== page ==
World Health Organization (WHO)
Human immunodeficiency virus (HIV) is an infection that attacks the body’s immune system, specifically the white blood cells called CD4 cells. HIV destroys these CD4 cells, weakening a person’s immunity against infections such as tuberculosis and some cancers.
WHO recommends that every person who may be at risk of HIV should access testing. People diagnosed with HIV should be offered and linked to antiretroviral treatment as soon as possible following diagnosis. If taken consistently, this treatment also prevents HIV transmission to others.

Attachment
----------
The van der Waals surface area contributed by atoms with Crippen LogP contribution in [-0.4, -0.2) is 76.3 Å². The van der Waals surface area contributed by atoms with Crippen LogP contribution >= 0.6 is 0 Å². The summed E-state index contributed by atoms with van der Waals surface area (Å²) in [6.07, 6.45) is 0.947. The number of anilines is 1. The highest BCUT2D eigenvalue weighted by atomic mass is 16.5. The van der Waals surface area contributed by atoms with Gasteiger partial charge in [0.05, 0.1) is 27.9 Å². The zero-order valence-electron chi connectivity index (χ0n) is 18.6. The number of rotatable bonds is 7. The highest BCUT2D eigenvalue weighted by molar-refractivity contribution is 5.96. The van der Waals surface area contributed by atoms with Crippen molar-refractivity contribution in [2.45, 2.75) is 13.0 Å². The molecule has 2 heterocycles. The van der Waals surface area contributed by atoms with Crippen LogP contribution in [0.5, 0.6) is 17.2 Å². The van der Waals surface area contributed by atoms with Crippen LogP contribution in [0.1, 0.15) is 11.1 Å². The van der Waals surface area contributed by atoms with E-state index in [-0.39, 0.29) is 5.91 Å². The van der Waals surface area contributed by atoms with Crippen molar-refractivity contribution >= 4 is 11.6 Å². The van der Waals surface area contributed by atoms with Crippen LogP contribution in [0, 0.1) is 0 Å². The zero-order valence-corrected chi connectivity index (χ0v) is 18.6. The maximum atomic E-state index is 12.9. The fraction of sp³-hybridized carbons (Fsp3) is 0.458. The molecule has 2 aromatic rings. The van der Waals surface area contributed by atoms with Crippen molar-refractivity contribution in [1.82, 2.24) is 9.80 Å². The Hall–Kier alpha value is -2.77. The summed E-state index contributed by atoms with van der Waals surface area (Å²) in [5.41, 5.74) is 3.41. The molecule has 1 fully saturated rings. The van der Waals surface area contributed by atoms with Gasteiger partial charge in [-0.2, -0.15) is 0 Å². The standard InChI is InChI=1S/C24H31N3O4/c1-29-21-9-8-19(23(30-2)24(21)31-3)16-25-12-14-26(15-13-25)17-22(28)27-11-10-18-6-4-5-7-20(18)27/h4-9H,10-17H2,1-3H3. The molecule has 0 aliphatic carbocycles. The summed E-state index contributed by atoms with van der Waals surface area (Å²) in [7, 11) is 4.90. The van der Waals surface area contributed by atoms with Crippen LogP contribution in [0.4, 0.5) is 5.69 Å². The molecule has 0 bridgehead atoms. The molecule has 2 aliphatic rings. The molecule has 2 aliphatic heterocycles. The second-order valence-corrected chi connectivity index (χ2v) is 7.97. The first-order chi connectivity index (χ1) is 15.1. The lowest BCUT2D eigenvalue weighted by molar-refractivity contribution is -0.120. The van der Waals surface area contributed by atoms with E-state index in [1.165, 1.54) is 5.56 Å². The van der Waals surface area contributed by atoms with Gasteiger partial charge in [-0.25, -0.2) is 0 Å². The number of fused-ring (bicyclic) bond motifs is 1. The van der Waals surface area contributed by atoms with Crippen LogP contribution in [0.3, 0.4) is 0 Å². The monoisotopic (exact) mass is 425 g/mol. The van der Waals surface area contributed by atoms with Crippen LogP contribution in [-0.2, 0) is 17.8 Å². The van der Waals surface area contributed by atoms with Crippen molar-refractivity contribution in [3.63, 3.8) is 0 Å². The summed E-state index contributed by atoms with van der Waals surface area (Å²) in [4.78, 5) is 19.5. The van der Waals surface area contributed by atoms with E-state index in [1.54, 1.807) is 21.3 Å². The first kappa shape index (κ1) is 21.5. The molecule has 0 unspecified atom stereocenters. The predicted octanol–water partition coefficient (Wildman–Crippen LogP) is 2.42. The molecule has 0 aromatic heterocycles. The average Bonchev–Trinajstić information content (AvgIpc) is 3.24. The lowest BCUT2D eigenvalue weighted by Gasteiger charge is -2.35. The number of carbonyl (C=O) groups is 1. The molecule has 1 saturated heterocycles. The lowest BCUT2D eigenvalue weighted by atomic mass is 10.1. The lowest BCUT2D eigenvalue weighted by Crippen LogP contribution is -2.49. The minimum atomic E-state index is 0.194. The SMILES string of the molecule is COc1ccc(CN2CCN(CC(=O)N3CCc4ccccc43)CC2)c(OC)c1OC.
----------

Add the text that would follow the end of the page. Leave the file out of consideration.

If the person’s CD4 cell count falls below 200, their immunity is severely compromised, leaving them more susceptible to infections. Someone with a CD4 count below 200 is described as having AIDS (acquired immunodeficiency syndrome).
HIV can be diagnosed using simple and affordable rapid diagnostic tests, as well as self-tests. It is important that HIV testing services follow the 5Cs: consent, confidentiality, counselling, correct results and connection with treatment and other services.
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